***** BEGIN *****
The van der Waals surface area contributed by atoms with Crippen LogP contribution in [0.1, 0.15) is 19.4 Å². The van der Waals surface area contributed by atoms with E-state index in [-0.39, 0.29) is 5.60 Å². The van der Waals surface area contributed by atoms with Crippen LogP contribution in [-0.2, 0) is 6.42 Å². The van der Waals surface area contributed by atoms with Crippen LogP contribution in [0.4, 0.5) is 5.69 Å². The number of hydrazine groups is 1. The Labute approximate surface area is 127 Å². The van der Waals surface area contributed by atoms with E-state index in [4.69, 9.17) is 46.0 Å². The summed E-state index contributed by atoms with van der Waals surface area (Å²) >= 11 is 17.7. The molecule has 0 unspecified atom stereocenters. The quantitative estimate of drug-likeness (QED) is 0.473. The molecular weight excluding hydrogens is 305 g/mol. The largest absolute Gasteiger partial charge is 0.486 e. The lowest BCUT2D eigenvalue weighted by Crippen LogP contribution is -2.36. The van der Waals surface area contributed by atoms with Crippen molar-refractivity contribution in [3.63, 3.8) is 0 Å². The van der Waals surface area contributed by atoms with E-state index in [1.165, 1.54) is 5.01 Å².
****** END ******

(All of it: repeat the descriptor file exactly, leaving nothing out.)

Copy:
The van der Waals surface area contributed by atoms with Crippen LogP contribution in [0.1, 0.15) is 19.4 Å². The van der Waals surface area contributed by atoms with E-state index in [-0.39, 0.29) is 5.60 Å². The van der Waals surface area contributed by atoms with Crippen LogP contribution in [-0.2, 0) is 6.42 Å². The van der Waals surface area contributed by atoms with Crippen LogP contribution in [0.4, 0.5) is 5.69 Å². The number of hydrazine groups is 1. The Labute approximate surface area is 127 Å². The van der Waals surface area contributed by atoms with E-state index in [4.69, 9.17) is 46.0 Å². The summed E-state index contributed by atoms with van der Waals surface area (Å²) >= 11 is 17.7. The molecule has 0 unspecified atom stereocenters. The quantitative estimate of drug-likeness (QED) is 0.473. The molecular weight excluding hydrogens is 305 g/mol. The largest absolute Gasteiger partial charge is 0.486 e. The lowest BCUT2D eigenvalue weighted by Crippen LogP contribution is -2.36. The van der Waals surface area contributed by atoms with Crippen molar-refractivity contribution in [3.63, 3.8) is 0 Å². The van der Waals surface area contributed by atoms with E-state index in [1.165, 1.54) is 5.01 Å².